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SLC residents have a few more days to apply to join the library’s community garden

The lottery for a plot closes on Feb. 1.

(Photo by Jeri Gravlin, courtesy of the City Library) Library employees Rikki Longino and Donnae Tidwell hold a box of vegetables grown in the library's community garden. The downtown Salt Lake City Public Library has four open community garden plots that will be assigned through a raffle that closes on Feb. 1.

It’s still the middle of winter, but now is the ideal time to start planning your garden.

And if you don’t have the space in your own backyard (or don’t have a yard at all), the downtown Salt Lake City Public Library has four open community garden plots that will be assigned through a raffle that closes on Feb. 1.

Rikki Longino, the library’s garden coordinator, said there are 18 total 8-by-4 plots in the community garden, but only four are currently open. Longino said the garden was closed last year because of the pandemic, and people who had been granted plots last year were rolled over to this year.

While the garden was closed, library employees grew crops in the plots to donate to the Women’s Resource Center.

Longino, who uses they/them pronouns, said this year’s new gardeners will be selected in February after the lottery closes. Members of the public won’t be able to wander through the gardens this year because of the pandemic, but people who are assigned plots will be able to work at their gardens as long as they social distance and wear masks.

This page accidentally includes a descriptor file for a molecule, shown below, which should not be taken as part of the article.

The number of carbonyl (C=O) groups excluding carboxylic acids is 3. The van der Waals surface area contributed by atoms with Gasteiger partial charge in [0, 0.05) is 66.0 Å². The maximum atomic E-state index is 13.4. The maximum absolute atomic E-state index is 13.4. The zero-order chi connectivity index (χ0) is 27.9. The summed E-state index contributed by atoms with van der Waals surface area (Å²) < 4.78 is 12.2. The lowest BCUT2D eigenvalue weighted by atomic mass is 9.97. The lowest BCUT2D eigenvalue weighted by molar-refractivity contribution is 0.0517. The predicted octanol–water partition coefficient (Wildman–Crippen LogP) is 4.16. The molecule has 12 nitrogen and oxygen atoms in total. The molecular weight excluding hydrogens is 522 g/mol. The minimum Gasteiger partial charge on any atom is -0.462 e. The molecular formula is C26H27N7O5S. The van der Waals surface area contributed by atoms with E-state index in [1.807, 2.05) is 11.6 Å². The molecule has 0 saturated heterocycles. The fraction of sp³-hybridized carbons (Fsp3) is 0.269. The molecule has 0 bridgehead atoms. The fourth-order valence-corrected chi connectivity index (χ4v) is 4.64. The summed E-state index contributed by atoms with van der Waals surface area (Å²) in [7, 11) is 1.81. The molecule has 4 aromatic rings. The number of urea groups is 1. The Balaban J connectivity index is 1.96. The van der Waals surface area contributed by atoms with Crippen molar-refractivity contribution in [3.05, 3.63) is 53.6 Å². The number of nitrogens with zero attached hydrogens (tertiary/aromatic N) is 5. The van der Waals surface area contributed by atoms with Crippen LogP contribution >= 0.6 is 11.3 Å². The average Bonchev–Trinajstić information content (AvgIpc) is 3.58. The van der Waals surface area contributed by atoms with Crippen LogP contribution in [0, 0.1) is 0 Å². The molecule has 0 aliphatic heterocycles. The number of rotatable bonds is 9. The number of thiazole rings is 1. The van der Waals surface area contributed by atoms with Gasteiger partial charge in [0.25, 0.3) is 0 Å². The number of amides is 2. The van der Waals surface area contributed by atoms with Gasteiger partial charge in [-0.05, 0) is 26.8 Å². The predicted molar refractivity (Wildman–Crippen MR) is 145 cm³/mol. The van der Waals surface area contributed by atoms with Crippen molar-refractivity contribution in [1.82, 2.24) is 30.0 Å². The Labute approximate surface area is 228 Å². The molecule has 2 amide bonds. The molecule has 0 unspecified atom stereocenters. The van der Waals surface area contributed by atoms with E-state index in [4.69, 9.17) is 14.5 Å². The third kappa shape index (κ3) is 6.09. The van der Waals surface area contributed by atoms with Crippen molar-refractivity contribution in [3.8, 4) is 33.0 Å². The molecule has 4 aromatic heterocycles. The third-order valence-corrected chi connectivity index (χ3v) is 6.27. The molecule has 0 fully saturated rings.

People over 18 years old who live between North Temple and 900 South and between 600 West and 700 East are eligible for a free plot and can enter the library’s online raffle at SLCPL.org.

In addition to lending out books, the library also runs a “seed library” that is free for everyone, not just people with a community garden plot. Longino said the library encourages people to donate their seeds back to the library at the end of the growing season. Those seeds are then distributed for free to other gardeners. In the past, people could come check out the seeds in person. This year, people will be able to browse the seed collection online and place an order with the library.

“It’s all free and you don’t even need a library card,” they said.

Longino said the garden, which opened in 2016, fits well at the library because it is also a community center where people can hang out and use computers. The library is also using the garden to educate the public about how food is grown. The library has made videos about topics like planting garlic and growing herbs for tea and broth that are on the library’s Instagram (@slcpl) and Facebook.

Winners of the raffle will be notified on or before Feb. 16, according to the library’s website, and will be required to attend an orientation session in March.

Don’t panic if your bid for a library plot doesn’t pan out. Salt Lake City residents can also apply for community garden plots in multiple locations around the city through Wasatch Community Gardens. Fees for plots at Wasatch’s gardens range from $25 to $37.

Wasatch Associate Director Andrea Melliadis said the application is open all year on a first-come, first-serve basis. She said Wasatch Community Gardens tries to place everybody, but it depends on which garden a person applies to since different gardens generate different levels of interest.

“We love to have people apply,” she said. “We really make a huge effort to place everybody who is waitlisted.”

She said that in addition to allowing people to grow healthy foods, community gardens are a great way to build community and bring together people from different backgrounds.


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